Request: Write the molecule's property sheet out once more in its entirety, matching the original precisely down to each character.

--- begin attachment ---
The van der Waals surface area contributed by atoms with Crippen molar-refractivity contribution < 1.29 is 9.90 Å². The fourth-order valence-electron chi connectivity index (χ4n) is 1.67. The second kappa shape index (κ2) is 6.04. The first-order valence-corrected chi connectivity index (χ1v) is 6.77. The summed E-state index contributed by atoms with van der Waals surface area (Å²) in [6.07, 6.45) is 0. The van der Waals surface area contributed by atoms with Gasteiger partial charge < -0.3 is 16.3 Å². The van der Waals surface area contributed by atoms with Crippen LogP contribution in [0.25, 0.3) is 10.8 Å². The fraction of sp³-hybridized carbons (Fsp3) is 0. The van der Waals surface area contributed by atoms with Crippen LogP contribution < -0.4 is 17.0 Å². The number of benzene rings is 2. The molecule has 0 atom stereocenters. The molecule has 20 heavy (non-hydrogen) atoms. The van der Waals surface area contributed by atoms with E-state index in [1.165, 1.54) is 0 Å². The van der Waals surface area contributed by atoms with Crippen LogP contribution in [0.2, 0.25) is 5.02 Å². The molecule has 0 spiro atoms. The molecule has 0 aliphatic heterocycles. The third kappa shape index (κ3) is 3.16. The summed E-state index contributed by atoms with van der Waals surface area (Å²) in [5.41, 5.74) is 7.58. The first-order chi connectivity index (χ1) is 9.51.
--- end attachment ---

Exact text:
The van der Waals surface area contributed by atoms with Crippen molar-refractivity contribution < 1.29 is 9.90 Å². The fourth-order valence-electron chi connectivity index (χ4n) is 1.67. The second kappa shape index (κ2) is 6.04. The first-order valence-corrected chi connectivity index (χ1v) is 6.77. The summed E-state index contributed by atoms with van der Waals surface area (Å²) in [6.07, 6.45) is 0. The van der Waals surface area contributed by atoms with Gasteiger partial charge < -0.3 is 16.3 Å². The van der Waals surface area contributed by atoms with Crippen LogP contribution in [0.25, 0.3) is 10.8 Å². The fraction of sp³-hybridized carbons (Fsp3) is 0. The van der Waals surface area contributed by atoms with Crippen LogP contribution < -0.4 is 17.0 Å². The number of benzene rings is 2. The molecule has 0 atom stereocenters. The molecule has 20 heavy (non-hydrogen) atoms. The van der Waals surface area contributed by atoms with E-state index in [1.165, 1.54) is 0 Å². The van der Waals surface area contributed by atoms with Crippen LogP contribution in [0.2, 0.25) is 5.02 Å². The molecule has 0 spiro atoms. The molecule has 0 aliphatic heterocycles. The third kappa shape index (κ3) is 3.16. The summed E-state index contributed by atoms with van der Waals surface area (Å²) in [5.41, 5.74) is 7.58. The first-order chi connectivity index (χ1) is 9.51.